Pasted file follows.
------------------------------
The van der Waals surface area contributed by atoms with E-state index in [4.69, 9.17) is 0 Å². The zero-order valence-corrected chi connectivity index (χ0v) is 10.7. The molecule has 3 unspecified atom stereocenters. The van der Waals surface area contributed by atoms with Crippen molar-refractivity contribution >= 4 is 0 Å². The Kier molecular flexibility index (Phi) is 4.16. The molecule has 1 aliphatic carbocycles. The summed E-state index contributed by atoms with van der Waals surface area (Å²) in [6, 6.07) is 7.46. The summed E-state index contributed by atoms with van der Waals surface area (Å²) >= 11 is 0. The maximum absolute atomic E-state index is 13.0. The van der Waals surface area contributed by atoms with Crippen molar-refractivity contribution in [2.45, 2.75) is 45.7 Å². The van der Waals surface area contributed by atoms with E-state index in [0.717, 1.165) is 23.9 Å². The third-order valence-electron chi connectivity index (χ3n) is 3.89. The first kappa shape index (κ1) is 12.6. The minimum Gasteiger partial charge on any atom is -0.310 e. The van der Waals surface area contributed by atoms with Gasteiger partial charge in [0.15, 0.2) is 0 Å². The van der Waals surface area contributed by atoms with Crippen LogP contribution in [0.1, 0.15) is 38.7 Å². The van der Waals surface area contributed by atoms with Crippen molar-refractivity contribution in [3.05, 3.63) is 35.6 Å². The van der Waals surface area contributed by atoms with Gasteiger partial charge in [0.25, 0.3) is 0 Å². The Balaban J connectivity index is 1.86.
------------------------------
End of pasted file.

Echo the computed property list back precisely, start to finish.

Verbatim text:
The van der Waals surface area contributed by atoms with E-state index in [4.69, 9.17) is 0 Å². The zero-order valence-corrected chi connectivity index (χ0v) is 10.7. The molecule has 3 unspecified atom stereocenters. The van der Waals surface area contributed by atoms with Crippen molar-refractivity contribution >= 4 is 0 Å². The Kier molecular flexibility index (Phi) is 4.16. The molecule has 1 aliphatic carbocycles. The summed E-state index contributed by atoms with van der Waals surface area (Å²) in [6, 6.07) is 7.46. The summed E-state index contributed by atoms with van der Waals surface area (Å²) >= 11 is 0. The maximum absolute atomic E-state index is 13.0. The van der Waals surface area contributed by atoms with Crippen molar-refractivity contribution in [2.45, 2.75) is 45.7 Å². The van der Waals surface area contributed by atoms with E-state index in [0.717, 1.165) is 23.9 Å². The third-order valence-electron chi connectivity index (χ3n) is 3.89. The first kappa shape index (κ1) is 12.6. The minimum Gasteiger partial charge on any atom is -0.310 e. The van der Waals surface area contributed by atoms with Gasteiger partial charge in [0.15, 0.2) is 0 Å². The van der Waals surface area contributed by atoms with Crippen LogP contribution in [0.1, 0.15) is 38.7 Å². The van der Waals surface area contributed by atoms with Crippen molar-refractivity contribution in [3.05, 3.63) is 35.6 Å². The van der Waals surface area contributed by atoms with Gasteiger partial charge in [0.25, 0.3) is 0 Å². The Balaban J connectivity index is 1.86.